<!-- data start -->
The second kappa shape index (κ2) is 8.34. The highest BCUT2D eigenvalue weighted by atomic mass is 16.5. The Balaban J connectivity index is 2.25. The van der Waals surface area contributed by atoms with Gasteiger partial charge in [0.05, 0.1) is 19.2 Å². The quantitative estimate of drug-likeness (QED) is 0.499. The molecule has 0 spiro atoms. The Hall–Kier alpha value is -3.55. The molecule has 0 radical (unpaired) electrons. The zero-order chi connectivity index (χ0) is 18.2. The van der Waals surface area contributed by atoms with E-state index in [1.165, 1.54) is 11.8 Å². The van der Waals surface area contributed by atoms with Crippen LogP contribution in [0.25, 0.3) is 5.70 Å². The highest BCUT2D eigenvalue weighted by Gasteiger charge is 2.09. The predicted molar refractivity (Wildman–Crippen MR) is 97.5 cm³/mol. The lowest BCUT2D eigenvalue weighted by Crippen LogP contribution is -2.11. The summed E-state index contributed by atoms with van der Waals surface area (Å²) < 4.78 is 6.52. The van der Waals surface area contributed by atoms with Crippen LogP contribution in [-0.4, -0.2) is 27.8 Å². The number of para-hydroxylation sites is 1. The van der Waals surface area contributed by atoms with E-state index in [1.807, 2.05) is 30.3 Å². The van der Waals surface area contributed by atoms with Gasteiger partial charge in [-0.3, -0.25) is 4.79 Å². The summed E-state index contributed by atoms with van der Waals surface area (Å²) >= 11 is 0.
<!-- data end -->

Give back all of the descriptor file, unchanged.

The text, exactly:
The second kappa shape index (κ2) is 8.34. The highest BCUT2D eigenvalue weighted by atomic mass is 16.5. The Balaban J connectivity index is 2.25. The van der Waals surface area contributed by atoms with Gasteiger partial charge in [0.05, 0.1) is 19.2 Å². The quantitative estimate of drug-likeness (QED) is 0.499. The molecule has 0 spiro atoms. The Hall–Kier alpha value is -3.55. The molecule has 0 radical (unpaired) electrons. The zero-order chi connectivity index (χ0) is 18.2. The van der Waals surface area contributed by atoms with E-state index in [1.165, 1.54) is 11.8 Å². The van der Waals surface area contributed by atoms with Crippen LogP contribution in [0.25, 0.3) is 5.70 Å². The highest BCUT2D eigenvalue weighted by Gasteiger charge is 2.09. The predicted molar refractivity (Wildman–Crippen MR) is 97.5 cm³/mol. The lowest BCUT2D eigenvalue weighted by Crippen LogP contribution is -2.11. The summed E-state index contributed by atoms with van der Waals surface area (Å²) < 4.78 is 6.52. The van der Waals surface area contributed by atoms with Crippen LogP contribution in [-0.4, -0.2) is 27.8 Å². The number of para-hydroxylation sites is 1. The van der Waals surface area contributed by atoms with E-state index in [1.807, 2.05) is 30.3 Å². The van der Waals surface area contributed by atoms with Gasteiger partial charge in [-0.3, -0.25) is 4.79 Å². The summed E-state index contributed by atoms with van der Waals surface area (Å²) >= 11 is 0.